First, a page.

|Location||Bradford, City of Bradford|
|Managed by||Northern and Metro|
|Transit authority||West Yorkshire (Metro)|
|Classification||DfT category C1|
|1973||Opened as Bradford Exchange|
|1983||Renamed as Bradford Interchange|
|2001||Bus station rebuilt|
Passenger statistics from the Office of Rail and Road
Bradford Interchange is a transport interchange in Bradford, West Yorkshire, England, which consists of a railway station and combined bus and coach station adjacent. The Interchange, which was designed in 1962, was hailed as a showpiece of European design and was opened on 14 January 1973. It is served by the majority of bus services in the city centre along with National Express Coaches, while the railway station, which is one of two in the city centre (along with Bradford Forster Square), is served by Northern and is also the terminus for Grand Central services from London King's Cross.
The main entrance with the taxi rank and car park is on a lower level, while the train platforms and bus/coach stops are on a split upper level, both separate with pedestrian access. Downstairs, in the central concourse, there are a few shops, a newsagent, a cafe and sandwich shop and a fast food outlet on the train platforms, where hot drinks are also available. Toilets are located off the main concourse.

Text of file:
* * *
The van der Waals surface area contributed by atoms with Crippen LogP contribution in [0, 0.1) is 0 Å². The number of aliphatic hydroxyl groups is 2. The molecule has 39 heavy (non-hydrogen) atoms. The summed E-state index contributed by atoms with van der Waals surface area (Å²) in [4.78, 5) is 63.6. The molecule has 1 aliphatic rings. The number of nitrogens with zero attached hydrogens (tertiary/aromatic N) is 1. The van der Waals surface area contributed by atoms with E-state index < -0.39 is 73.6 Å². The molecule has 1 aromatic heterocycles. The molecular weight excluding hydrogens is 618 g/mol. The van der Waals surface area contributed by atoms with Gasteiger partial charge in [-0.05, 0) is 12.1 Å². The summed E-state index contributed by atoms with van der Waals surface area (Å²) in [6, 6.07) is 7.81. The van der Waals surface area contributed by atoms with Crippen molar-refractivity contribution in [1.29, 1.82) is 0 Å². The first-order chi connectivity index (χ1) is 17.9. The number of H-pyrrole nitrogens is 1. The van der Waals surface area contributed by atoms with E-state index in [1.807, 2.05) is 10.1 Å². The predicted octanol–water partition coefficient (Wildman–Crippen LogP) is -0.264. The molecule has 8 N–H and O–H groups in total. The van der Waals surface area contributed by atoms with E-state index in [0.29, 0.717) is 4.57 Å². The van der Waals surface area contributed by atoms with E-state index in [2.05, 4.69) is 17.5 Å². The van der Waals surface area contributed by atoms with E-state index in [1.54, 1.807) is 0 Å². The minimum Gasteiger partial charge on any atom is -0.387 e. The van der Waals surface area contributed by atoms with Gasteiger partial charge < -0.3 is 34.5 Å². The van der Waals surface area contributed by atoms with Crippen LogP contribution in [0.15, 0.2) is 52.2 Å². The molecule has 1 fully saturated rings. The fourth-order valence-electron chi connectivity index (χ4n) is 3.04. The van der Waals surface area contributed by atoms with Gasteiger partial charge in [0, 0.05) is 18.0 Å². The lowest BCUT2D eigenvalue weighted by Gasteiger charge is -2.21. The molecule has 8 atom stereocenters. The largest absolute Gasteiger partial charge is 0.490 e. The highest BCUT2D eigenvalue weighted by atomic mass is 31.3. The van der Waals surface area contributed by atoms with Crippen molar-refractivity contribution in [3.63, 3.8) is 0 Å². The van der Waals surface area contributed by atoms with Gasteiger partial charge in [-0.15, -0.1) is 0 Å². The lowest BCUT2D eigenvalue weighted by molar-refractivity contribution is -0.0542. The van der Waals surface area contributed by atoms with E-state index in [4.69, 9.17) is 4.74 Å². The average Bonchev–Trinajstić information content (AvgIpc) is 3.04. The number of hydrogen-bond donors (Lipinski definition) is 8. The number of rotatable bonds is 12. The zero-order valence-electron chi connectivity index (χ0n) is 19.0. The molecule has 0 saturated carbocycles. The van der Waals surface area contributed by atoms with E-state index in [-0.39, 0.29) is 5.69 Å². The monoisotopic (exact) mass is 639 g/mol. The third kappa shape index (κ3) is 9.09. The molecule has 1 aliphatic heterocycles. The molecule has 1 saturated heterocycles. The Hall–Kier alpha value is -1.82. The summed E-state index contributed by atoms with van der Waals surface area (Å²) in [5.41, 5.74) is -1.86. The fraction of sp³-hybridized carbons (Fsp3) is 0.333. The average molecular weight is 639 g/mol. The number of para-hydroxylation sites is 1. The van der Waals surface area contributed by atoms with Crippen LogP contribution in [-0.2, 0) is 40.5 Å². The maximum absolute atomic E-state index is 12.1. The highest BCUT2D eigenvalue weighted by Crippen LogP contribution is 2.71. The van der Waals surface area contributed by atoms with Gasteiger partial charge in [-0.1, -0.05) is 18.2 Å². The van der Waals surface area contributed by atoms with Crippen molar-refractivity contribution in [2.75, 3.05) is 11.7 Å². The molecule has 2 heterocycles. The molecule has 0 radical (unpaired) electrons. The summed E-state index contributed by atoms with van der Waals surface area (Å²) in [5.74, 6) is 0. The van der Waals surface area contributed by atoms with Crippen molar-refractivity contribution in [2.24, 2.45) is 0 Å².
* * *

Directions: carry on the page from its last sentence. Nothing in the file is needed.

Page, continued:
There is also a British Transport Police office and lost luggage desk, provided for passengers' concern and safety at the railway station, with a separate security and lost-luggage unit for bus travellers, on the bus concourse. A smoking ban is observed in all parts of Bradford interchange, and CCTV is also in operation with security officers and police regularly patrolling the station.
The railway station has four platforms and a short bay that was previously used for the Red Star parcels facility. Platform 1 has a run-round facility for locomotive-hauled trains (mainly freight services). The track layout and associated signalling was remodelled during the course of a week-long engineering blockade from 25 October to 3 November 2008, to permit higher speeds on both routes into the station, and also allow trains to approach the station from both Leeds and Halifax simultaneously (something that was not possible with the old track configuration).
All tracks run south out of the station about 600m to the Mill Lane junction where the westbound and eastbound routes separate. Originally it was possible for trains on the Calder Valley line to bypass the station, but that possibility was removed when the diversionary track was lifted.